In addition to providing a solution for transmission errors, the "latin square" of FIG. 1 make further economies possible. It is well-known that the manufacturing yield of semiconductor devices can be dramatically increased if fault-tolerant devices are designed with redundant circuits which can be substituted for defective circuits.
Unfortunately, multiple voting logic requires at least three data bits. This necessitates a three-dimensional matrix configuration as in FIG. 1 which requires a complex printed circuit board. Moreover, detecting and correcting multiple faults becomes rather complicated.
The present invention introduces error-corrective coding in a content-induced transaction overlap (CITO) communication system, and indeed, illustrates how the CITO protocol lends itself to the concept of error-correction. The same increased reliability as in the latin square arrangement of FIG. 1 is achieved with a simpler two-dimensional matrix arrangement and a unique adaptation of the CITO protocol. The present invention also provides a fault-tolerant redundant architecture for by-passing error-causing faults.
The CITO communication protocol is disclosed in U.S. Pat. No. 4,493,074 issued to Walter et al. (herein incorporated by reference). CITO is a combined communication protocol and method for compressing data to be sent from a plurality of senders over a single serial communication channel. The CITO protocol overlaps redundant data sent by different senders so that the total transmission time for all data is reduced. The efficiencies gained by use of the CITO protocol are significant. It would be a further advantage if CITO-based semiconductor devices could be made more reliable by use of error-corrective coding, and fault-tolerant by use of redundancy circuits.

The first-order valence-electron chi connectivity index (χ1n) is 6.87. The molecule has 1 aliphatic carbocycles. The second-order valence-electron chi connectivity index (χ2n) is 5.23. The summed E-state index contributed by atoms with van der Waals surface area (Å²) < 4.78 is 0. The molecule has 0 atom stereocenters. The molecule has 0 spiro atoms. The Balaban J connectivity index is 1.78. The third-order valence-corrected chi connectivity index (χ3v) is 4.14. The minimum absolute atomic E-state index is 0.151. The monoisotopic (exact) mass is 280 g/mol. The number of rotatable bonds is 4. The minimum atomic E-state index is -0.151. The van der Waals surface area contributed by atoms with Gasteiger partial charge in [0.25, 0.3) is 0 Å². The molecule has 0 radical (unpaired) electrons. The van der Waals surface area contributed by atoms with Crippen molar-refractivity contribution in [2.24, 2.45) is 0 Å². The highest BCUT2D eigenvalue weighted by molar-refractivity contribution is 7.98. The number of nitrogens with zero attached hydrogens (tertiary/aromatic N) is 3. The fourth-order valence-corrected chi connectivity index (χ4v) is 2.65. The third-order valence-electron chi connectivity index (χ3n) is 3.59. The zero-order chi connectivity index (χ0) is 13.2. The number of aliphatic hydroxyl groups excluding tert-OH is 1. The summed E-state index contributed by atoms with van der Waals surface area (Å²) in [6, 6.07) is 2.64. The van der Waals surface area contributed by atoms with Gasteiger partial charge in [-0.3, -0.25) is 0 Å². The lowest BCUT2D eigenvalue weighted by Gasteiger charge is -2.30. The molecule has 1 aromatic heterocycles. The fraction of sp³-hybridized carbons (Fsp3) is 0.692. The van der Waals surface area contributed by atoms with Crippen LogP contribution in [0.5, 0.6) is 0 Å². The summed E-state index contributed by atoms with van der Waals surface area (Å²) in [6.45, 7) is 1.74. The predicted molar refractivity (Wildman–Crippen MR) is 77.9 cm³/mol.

It is, therefore, an object of the present invention to incorporate fault-tolerance in a CITO communications system to accommodate manufacturing defects, thereby increasing the yield of VLSI structures.
It is another object of the invention to provide an error-detecting/correcting CITO-based protocol whereby transient failures are transparent to the user.
It is another object of the invention to provide a fault-tolerant CITO-based communication system with numerous commercial applications.
It is further object to accomplish the foregoing with a matrix-array of transceivers and mediators, and simple software modifications to the basic CITO protocol.